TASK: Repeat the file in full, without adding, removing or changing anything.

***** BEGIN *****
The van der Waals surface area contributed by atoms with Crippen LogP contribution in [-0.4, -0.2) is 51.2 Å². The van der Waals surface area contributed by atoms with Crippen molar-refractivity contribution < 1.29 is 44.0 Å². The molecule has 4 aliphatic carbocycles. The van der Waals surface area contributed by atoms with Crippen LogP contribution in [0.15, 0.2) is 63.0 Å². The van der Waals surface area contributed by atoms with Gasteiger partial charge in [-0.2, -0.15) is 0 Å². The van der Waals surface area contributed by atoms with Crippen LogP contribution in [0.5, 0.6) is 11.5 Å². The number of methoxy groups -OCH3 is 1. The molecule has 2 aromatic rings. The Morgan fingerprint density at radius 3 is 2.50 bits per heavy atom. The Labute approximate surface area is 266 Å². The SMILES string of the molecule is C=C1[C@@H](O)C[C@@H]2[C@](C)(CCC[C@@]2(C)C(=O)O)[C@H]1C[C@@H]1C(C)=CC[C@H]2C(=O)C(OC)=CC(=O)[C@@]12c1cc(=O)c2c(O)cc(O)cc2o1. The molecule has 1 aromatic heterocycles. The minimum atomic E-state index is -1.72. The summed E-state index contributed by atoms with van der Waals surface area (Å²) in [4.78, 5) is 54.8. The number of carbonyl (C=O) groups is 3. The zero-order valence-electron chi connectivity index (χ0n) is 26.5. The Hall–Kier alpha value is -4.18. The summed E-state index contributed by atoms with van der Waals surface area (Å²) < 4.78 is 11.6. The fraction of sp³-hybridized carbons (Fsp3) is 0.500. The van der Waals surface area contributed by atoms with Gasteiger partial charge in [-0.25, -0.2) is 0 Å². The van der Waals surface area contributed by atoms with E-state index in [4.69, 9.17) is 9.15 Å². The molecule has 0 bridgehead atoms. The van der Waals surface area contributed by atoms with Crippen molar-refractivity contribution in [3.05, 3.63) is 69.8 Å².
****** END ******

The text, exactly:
The van der Waals surface area contributed by atoms with Crippen LogP contribution in [-0.4, -0.2) is 51.2 Å². The van der Waals surface area contributed by atoms with Crippen molar-refractivity contribution < 1.29 is 44.0 Å². The molecule has 4 aliphatic carbocycles. The van der Waals surface area contributed by atoms with Crippen LogP contribution in [0.15, 0.2) is 63.0 Å². The van der Waals surface area contributed by atoms with Gasteiger partial charge in [-0.2, -0.15) is 0 Å². The van der Waals surface area contributed by atoms with Crippen LogP contribution in [0.5, 0.6) is 11.5 Å². The number of methoxy groups -OCH3 is 1. The molecule has 2 aromatic rings. The Morgan fingerprint density at radius 3 is 2.50 bits per heavy atom. The Labute approximate surface area is 266 Å². The SMILES string of the molecule is C=C1[C@@H](O)C[C@@H]2[C@](C)(CCC[C@@]2(C)C(=O)O)[C@H]1C[C@@H]1C(C)=CC[C@H]2C(=O)C(OC)=CC(=O)[C@@]12c1cc(=O)c2c(O)cc(O)cc2o1. The molecule has 1 aromatic heterocycles. The minimum atomic E-state index is -1.72. The summed E-state index contributed by atoms with van der Waals surface area (Å²) in [4.78, 5) is 54.8. The number of carbonyl (C=O) groups is 3. The zero-order valence-electron chi connectivity index (χ0n) is 26.5. The Hall–Kier alpha value is -4.18. The summed E-state index contributed by atoms with van der Waals surface area (Å²) < 4.78 is 11.6. The fraction of sp³-hybridized carbons (Fsp3) is 0.500. The van der Waals surface area contributed by atoms with Gasteiger partial charge in [-0.25, -0.2) is 0 Å². The van der Waals surface area contributed by atoms with E-state index in [4.69, 9.17) is 9.15 Å². The molecule has 0 bridgehead atoms. The van der Waals surface area contributed by atoms with Crippen molar-refractivity contribution in [3.05, 3.63) is 69.8 Å².